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Frustrated Cities Take High-Speed Internet Into Their Own Hands

Google Fiber installers work in Kansas City, Kan., in March 2013. Cities that aren't being considered for Google's high-speed Internet, like Louisville, Ky., are trying to find ways to bring in a similar product.
Keith Myers
Google Fiber installers work in Kansas City, Kan., in March 2013. Cities that aren't being considered for Google's high-speed Internet, like Louisville, Ky., are trying to find ways to bring in a similar product.

College Station is right in the middle of Texas — a few hours by car from Austin, Dallas and Houston and home to Texas A&M, a major research university. But if you're in the market for high-speed Internet access, College Station can feel like the middle of nowhere.

"It's been pretty bleak. You get too far from the university, and it's nothing," says Andrew Duggleby, co-founder of Exosent Engineering, a company that designs and builds tanker trucks for the oil industry.

"We're doing three-dimensional computer-aided design, big 3-D models," he says. "So here we are, this super-advanced engineering company, with all these technologies — but then it can't get past the walls."

There is no high-speed Internet access in Exosent's part of College Station, Duggleby says. If he wants to show one of his 3-D models to a client for review, he has to copy the files onto a portable hard drive and put it in the mail.

James Benham, a city councilman in College Station, is worried that high-tech jobs are fleeing to Austin and other cities with faster and cheaper broadband. "We have lost countless companies to other towns because we cannot provide the level and cost of connectivity," Benham says.

Even in central Texas — not exactly a hotbed of activist government — cities are thinking seriously about how to upgrade their broadband infrastructure.

"We have to deliver consistent electricity and water. I think we have to lump [connectivity] in with the critical infrastructure that we at least have an obligation to think about and plan for," Benham says. "The worst thing, I think, a city could do is sit back and do nothing and wait."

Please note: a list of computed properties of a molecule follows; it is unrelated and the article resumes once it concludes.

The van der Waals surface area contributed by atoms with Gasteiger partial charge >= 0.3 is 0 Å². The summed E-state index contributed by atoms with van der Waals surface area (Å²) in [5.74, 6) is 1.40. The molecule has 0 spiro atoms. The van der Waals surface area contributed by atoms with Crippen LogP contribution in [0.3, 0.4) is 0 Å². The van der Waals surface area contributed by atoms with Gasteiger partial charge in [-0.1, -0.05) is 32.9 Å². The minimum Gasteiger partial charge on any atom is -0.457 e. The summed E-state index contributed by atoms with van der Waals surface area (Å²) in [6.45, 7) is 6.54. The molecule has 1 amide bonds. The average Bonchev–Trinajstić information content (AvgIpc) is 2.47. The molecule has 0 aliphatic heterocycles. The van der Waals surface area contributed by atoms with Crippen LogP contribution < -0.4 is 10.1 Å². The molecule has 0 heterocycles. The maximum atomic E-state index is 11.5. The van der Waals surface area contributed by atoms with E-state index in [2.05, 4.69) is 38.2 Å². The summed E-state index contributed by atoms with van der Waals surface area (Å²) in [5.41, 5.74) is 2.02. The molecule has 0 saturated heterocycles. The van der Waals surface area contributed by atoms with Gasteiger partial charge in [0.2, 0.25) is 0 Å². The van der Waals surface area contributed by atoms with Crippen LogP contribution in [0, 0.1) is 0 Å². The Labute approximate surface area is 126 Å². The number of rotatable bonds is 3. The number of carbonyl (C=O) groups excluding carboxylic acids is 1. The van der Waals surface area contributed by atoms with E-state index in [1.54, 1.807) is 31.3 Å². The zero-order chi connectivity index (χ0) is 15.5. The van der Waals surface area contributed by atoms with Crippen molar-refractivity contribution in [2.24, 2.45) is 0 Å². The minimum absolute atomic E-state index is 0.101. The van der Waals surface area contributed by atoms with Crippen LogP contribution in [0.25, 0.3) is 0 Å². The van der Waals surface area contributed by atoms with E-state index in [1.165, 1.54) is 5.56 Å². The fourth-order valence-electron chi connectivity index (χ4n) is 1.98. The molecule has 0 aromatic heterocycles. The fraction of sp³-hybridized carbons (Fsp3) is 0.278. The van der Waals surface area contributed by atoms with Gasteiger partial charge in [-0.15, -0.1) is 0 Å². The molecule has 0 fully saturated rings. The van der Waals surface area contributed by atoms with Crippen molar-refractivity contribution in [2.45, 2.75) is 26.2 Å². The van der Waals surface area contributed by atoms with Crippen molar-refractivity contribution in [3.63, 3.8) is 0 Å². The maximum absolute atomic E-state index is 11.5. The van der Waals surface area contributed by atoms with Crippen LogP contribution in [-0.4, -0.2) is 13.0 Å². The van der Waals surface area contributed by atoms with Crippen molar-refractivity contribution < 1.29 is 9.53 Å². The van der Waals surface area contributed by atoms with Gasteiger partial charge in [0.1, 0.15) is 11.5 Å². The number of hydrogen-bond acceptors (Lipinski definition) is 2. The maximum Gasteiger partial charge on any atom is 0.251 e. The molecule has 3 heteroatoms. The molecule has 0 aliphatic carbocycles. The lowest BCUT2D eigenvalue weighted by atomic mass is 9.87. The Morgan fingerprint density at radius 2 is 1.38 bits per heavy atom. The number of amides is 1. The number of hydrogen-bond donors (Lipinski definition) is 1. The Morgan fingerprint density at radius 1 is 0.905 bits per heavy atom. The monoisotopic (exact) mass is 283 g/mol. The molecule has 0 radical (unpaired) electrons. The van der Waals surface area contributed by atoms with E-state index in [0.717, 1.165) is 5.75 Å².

The Private Approach

Right now, only a handful of American cities have superfast fiber-optic networks. Many others are looking on with "visceral jealousy," says Susan Crawford, a visiting professor of intellectual property at Harvard Law School. "And it's disrupting what has otherwise been a very smooth, unbroken, complacent approach to communications in America."

Crawford says cities need to take the lead on building fiber-optic networks because most private broadband providers don't think it's economically worthwhile.

But cable and telecom companies dispute that. Comcast recently said it would offer faster speeds — but only when consumers demand it.

So far, the demand simply doesn't justify the massive investment, says Fred Campbell, director of the nonprofit Center for Boundless Innovation in Technology.

"The rush to fiber may be foolhardy," Campbell says. "There's a notion that we should adopt a 'build it and they will come' strategy. But it can be more efficient in the long run to meet demand as it occurs."

There is one private company that's making a very big bet on very high speeds: Google. The company is offering to pay for the construction of fiber networks that can deliver speeds of up to 1 gigabit per second.

Google Fiber started in Kansas City and is expanding to Austin, Texas, and Provo, Utah, this year. Kevin Lo, manager of Google Fiber, says those cities were picked carefully, based partly on their willingness to streamline their regulations and make it easier for Google to build.

"Building these fiber networks is really hard. It requires hundreds, if not thousands of miles of brand new construction," Lo says. "It has the potential to be really disruptive to local communities who aren't ready for it."

Google Fiber recently said it may expand to nine more metropolitan areas, including Atlanta, Nashville, Tenn., Phoenix and Portland, Ore.

Cities Take The Helm

But even if Google Fiber built out to all of them, professor Susan Crawford says it would still only reach 3 percent of American homes.

"When it comes to the national picture for high-speed Internet access, Google is barely a ripple on the surface," she says. "They're choosing places where they know they'll do well. And they're hoping that other companies and other cities will take up this mantle."

Indeed, cities that have been left out of Google Fiber are thinking about how to do something similar on their own.

Ted Smith, chief of economic growth and innovation for Louisville, Ky., says when the new Google cities were announced, he got hundreds of emails asking why the city wasn't chosen. Louisville, he says, is actively looking for a broadband provider to build a fiber network.

"We've certainly sent the bat signal up to the sky to let people know that we will be easy to do business with," Smith says.

One thing Louisville will not do, Smith says, is pay for the network itself. But Chattanooga, Tenn., did: The city's publicly owned electric company recently spent upward of $300 million on a new fiber-optic network. Chattanooga's mayor, Andy Berke, says the high speeds are helping attract new businesses to his city.

"If, as a country, we're going to participate in this next round of innovation, we have to make sure the infrastructure exists," Berke says. "Someone's going to have to do this. And it makes sense that cities are going to lead the way."

Copyright 2021 NPR. To see more, visit https://www.npr.org.

Joel Rose is a correspondent on NPR's National Desk. He covers immigration and breaking news.
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